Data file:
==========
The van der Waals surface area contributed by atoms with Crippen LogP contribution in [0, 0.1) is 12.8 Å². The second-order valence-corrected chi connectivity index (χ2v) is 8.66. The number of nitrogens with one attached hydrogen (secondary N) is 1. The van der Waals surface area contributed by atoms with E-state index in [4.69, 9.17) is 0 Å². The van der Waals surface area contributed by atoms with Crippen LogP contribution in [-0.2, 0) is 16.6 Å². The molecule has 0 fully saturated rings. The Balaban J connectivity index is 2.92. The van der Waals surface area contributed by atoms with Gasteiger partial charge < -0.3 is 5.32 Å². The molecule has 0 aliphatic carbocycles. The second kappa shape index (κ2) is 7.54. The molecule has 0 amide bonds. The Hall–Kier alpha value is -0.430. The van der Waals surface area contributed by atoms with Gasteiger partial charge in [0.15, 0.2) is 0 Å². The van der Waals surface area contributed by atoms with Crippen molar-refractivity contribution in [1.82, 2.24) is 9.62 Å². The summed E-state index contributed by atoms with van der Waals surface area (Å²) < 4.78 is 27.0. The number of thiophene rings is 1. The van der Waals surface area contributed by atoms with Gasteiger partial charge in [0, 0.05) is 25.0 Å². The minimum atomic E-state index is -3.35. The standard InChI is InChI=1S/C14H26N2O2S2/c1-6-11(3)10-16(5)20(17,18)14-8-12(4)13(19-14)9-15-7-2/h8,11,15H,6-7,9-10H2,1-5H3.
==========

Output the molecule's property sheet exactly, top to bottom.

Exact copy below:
The van der Waals surface area contributed by atoms with Crippen LogP contribution in [0, 0.1) is 12.8 Å². The second-order valence-corrected chi connectivity index (χ2v) is 8.66. The number of nitrogens with one attached hydrogen (secondary N) is 1. The van der Waals surface area contributed by atoms with E-state index in [4.69, 9.17) is 0 Å². The van der Waals surface area contributed by atoms with Crippen LogP contribution in [-0.2, 0) is 16.6 Å². The molecule has 0 fully saturated rings. The Balaban J connectivity index is 2.92. The van der Waals surface area contributed by atoms with Gasteiger partial charge < -0.3 is 5.32 Å². The molecule has 0 aliphatic carbocycles. The second kappa shape index (κ2) is 7.54. The molecule has 0 amide bonds. The Hall–Kier alpha value is -0.430. The van der Waals surface area contributed by atoms with Gasteiger partial charge in [0.15, 0.2) is 0 Å². The van der Waals surface area contributed by atoms with Crippen molar-refractivity contribution in [1.82, 2.24) is 9.62 Å². The summed E-state index contributed by atoms with van der Waals surface area (Å²) < 4.78 is 27.0. The number of thiophene rings is 1. The van der Waals surface area contributed by atoms with Gasteiger partial charge in [0, 0.05) is 25.0 Å². The minimum atomic E-state index is -3.35. The standard InChI is InChI=1S/C14H26N2O2S2/c1-6-11(3)10-16(5)20(17,18)14-8-12(4)13(19-14)9-15-7-2/h8,11,15H,6-7,9-10H2,1-5H3.